March 10, 2011- The poll released this past weekend by a conservative Wisconsin think tank did more than indicate a preference for compromise among Wisconsin adults. It also includes evidence that the enthusiasm gap favoring Republicans in Wisconsin in 2010 has vanished.
The survey of 603 adults, conducted by the Wisconsin Policy Research Institute (WPRI) between Feb. 27 and March 1, included a question asking respondents whether they are likely to vote in the 2012 elections. Poll respondents typically overstate their true voting intentions on these sorts of questions, and the WPRI survey is no exception: Nearly four out of five respondents (79 percent) said they are "almost certain to vote," while another 8 percent said they will "probably vote," even though the actual turnout among eligible adults in 2008 was 72.1 percent. Nevertheless, these responses provide a crude indicator of intentions, as those who say they intend to vote are more likely to turn out.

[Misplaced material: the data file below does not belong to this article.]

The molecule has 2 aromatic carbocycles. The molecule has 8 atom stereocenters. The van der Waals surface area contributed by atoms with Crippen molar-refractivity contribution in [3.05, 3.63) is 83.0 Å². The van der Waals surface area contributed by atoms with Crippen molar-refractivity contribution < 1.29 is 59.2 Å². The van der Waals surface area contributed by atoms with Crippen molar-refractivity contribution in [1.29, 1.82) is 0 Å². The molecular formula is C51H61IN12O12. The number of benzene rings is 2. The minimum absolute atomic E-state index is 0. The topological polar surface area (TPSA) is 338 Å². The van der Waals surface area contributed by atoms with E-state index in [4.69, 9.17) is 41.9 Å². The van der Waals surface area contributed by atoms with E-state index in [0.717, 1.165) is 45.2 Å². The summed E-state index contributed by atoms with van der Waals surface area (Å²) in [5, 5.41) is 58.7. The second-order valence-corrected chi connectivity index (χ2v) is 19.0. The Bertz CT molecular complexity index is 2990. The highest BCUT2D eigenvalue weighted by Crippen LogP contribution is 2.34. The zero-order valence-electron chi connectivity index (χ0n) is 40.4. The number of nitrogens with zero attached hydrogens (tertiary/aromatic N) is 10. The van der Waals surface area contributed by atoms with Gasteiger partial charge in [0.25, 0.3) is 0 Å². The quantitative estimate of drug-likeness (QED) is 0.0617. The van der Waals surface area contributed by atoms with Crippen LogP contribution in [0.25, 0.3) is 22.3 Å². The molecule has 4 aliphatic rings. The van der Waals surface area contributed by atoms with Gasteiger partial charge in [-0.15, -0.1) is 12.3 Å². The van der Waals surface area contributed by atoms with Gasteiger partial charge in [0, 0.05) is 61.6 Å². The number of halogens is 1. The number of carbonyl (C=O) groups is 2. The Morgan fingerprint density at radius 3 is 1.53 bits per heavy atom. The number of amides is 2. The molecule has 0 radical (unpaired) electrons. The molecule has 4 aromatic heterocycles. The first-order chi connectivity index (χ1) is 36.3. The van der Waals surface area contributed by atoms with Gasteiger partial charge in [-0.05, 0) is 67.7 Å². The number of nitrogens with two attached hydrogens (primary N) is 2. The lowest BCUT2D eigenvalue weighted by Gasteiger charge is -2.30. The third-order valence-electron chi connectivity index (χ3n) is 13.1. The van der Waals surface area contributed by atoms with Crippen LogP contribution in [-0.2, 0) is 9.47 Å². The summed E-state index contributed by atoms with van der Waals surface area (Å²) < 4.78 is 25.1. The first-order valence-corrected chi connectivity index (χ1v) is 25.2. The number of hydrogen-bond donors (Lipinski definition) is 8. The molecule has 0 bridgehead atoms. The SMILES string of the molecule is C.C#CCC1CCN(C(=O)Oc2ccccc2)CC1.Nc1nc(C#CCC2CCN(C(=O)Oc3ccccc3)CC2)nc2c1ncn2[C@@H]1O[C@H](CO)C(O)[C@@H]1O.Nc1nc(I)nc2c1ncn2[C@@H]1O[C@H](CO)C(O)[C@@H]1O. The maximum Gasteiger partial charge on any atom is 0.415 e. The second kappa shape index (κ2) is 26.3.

Thus, when WPRI asked a similar question on a survey conducted in June of last year, they found fewer Wisconsin adults (57 percent) who said they were "almost certain" to vote in the 2010 general elections. Again, actual turnout among eligible adults was even smaller (51.7 percent), but the responses are a guide that help pollsters sort out the most likely and least likely voters.
In June of last year, for example, WPRI found a considerable gap in vote certainty between Republicans (67 percent) and Democrats (58 percent). But the just completed survey shows roughly the same number of Republicans (85 percent) and Democrats (86 percent) who say they are "almost certain" to vote next year.